Education in New Mexico

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Well, it doesn’t look like there’s much going on in New Mexico right now, because everybody is waiting for the start of the legislative session tomorrow. And, to be honest, it makes sense: today is a holiday, so most folk in the Land of Enchantment are happily relaxing on their day off (I know I’m enjoying my afternoon away from the office).

Joe Monahan brought up ex-Gov. Carruthers’ remarks on education in the state again today, and since I haven’t commented yet I figured I might as well do so now.

Carruthers, while a bit harsh in his comments, is also on to something. Minority students in this state face much tougher obstacles to obtaining a high-quality education than their white peers. One could go on and on about the numerous studies that link poverty and educational attainment.

The former gov is right on another point: the key will be better preparation for college. I’ve heard quite a bit of talk lately about the changing education landscape, and the need for more vocational schools and programs. While demand for these courses is up, we should be fighting the trend rather than encouraging it.

There will always be a place in our system for those who choose not to attend college. However, we should make every effort to persuade students that a university degree is a valid, nay, desirable goal. The U.S. is already behind Europe (and soon Asia) in several factors of scientific achievement, and the gap will continue to widen if we don’t change our priorities soon.

So, while it’s great the WNMU will likely receive $1 million for a vocational training center, I’m more pleased to hear the school plans to offer a wider array of college courses to high school students around the state. And, though I may have been opposed to need-based scholarships several years ago, I think they make all kinds of sense now. Gov. Richardson hopes to make a $50 million investment in the scholarships, and this is a step in the right direction.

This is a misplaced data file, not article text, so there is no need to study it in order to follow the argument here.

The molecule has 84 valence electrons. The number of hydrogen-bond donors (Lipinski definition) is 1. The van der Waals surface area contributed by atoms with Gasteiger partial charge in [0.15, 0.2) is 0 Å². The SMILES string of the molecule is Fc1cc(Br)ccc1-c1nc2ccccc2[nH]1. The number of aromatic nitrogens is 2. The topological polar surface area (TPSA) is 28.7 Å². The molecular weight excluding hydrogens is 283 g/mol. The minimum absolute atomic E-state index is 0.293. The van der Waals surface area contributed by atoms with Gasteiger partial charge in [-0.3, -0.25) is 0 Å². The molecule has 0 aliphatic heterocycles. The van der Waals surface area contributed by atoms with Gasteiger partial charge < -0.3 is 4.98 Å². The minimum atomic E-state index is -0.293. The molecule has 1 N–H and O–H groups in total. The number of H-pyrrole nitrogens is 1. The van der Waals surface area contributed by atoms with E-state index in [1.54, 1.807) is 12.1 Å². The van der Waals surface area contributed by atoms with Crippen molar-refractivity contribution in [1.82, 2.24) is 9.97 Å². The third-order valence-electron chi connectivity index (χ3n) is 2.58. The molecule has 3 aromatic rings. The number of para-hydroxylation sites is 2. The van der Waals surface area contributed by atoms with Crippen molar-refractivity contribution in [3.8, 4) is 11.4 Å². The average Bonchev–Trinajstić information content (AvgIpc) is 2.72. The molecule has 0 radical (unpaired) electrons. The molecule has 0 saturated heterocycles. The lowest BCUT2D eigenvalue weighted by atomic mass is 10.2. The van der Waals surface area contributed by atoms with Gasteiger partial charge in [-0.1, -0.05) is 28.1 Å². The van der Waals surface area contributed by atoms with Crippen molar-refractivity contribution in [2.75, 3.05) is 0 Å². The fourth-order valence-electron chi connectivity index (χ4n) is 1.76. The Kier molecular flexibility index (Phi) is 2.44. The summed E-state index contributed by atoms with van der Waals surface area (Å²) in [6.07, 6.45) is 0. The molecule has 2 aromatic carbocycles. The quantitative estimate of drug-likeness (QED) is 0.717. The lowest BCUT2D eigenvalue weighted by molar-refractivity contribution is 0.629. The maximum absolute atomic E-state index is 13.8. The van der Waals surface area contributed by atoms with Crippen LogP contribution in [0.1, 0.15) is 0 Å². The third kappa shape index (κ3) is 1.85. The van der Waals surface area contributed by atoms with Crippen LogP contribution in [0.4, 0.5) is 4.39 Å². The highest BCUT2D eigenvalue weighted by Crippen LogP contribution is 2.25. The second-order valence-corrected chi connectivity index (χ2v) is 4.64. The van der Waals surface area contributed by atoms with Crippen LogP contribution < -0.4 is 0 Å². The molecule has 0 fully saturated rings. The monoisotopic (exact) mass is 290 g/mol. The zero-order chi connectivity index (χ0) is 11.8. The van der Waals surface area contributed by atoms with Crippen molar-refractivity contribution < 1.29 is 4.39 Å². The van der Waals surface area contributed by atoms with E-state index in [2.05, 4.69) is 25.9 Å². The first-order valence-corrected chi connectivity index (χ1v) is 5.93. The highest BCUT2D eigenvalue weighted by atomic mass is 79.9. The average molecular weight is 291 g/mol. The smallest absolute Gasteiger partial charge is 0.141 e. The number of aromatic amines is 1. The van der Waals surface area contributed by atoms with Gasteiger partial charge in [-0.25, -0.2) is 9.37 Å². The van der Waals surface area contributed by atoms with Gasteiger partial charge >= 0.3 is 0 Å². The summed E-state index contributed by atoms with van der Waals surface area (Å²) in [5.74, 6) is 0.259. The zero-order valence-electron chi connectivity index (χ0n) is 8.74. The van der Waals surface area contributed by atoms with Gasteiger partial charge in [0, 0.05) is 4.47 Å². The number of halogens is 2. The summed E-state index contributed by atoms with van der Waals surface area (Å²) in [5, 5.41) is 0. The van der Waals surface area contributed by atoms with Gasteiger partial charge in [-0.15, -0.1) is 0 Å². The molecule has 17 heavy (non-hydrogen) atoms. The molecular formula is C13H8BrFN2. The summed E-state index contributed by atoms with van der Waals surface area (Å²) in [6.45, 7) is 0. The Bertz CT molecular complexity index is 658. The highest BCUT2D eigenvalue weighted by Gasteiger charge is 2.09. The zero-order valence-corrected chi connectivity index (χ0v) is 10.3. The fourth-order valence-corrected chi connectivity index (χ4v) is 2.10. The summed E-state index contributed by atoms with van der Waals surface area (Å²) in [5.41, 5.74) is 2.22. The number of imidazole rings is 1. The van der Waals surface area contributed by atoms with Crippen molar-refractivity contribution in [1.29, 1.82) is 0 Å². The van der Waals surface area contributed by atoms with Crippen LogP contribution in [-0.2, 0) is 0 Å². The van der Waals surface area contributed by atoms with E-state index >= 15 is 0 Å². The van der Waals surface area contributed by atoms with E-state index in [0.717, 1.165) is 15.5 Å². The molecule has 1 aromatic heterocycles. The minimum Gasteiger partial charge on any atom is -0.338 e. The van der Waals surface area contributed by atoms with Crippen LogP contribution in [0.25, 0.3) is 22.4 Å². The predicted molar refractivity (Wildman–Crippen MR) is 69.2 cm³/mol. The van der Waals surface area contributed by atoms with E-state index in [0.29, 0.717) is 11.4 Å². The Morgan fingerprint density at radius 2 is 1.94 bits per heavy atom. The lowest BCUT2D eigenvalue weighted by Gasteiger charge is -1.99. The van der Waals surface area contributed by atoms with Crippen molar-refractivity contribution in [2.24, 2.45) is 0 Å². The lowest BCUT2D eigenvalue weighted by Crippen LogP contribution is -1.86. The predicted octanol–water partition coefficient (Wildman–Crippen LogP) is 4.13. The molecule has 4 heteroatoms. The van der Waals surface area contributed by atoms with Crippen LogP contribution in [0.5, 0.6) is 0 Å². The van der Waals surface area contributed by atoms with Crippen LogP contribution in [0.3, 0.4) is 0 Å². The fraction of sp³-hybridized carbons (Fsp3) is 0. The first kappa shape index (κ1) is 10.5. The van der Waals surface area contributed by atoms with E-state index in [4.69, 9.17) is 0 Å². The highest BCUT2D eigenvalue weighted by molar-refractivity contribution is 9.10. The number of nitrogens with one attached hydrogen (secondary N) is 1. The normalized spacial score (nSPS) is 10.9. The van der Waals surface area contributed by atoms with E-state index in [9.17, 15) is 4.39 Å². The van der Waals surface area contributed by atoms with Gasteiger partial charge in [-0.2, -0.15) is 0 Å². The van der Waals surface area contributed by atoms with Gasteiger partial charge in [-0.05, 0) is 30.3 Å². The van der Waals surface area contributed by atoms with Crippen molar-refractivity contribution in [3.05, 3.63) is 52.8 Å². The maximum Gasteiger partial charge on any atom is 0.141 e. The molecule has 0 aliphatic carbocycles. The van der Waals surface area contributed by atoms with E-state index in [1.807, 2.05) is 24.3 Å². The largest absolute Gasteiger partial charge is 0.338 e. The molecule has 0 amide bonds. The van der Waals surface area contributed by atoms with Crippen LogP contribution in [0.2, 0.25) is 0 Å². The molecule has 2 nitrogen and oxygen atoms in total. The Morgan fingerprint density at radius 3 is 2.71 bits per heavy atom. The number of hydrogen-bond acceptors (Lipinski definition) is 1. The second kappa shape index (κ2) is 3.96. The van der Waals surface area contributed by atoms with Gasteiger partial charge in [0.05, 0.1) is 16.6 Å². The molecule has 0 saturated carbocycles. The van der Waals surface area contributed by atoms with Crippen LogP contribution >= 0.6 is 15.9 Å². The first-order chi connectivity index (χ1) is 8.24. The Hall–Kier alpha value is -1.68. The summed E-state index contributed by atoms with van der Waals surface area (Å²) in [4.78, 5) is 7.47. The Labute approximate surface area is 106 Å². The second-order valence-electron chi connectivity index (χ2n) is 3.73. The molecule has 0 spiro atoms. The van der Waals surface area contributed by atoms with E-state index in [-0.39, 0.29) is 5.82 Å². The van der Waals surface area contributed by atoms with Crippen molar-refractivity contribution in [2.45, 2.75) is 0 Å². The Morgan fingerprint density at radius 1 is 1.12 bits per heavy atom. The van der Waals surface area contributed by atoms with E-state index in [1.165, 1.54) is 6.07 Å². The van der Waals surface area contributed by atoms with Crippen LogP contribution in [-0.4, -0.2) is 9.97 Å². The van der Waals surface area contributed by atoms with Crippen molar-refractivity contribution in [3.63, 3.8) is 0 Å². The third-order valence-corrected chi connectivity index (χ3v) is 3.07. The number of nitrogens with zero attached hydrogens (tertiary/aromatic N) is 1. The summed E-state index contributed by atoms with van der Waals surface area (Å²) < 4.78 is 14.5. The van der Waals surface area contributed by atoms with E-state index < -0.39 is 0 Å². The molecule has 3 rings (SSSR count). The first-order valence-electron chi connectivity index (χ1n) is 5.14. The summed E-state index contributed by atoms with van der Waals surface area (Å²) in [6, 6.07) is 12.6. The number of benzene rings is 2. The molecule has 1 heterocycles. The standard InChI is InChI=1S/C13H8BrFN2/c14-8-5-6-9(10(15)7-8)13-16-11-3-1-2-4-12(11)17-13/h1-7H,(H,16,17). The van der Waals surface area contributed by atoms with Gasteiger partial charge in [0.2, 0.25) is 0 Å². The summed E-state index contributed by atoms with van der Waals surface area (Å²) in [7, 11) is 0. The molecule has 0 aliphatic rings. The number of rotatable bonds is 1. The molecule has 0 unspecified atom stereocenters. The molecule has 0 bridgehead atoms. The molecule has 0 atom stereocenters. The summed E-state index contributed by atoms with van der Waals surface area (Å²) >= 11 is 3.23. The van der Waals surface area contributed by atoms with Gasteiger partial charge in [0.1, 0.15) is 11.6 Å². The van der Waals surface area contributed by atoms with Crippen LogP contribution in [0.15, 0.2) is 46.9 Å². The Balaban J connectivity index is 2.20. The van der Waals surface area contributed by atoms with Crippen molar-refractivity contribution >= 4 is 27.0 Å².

However, regardless of how much help you give college freshmen financially, their families need help while the kids are still in middle and high school. A minimum wage hike, long a goal of progressives in the state, is also long overdue. It’s simply ridiculous to think that a 1997 wage is adequate for families in 2006.

Simply put, everybody in New Mexico needs to pay more attention to education: from the parents who struggle with two or three jobs just to put food on the table, to the research scientists at our national laboratories, to our elected officials in Santa Fe. We need policies that will help those who need help the most, and we need to take a serious look at our flawed system of teaching children. Stop-gap measures only serve to buy us time, and, as Carruthers pointed out, time is something that is desperately in short supply.

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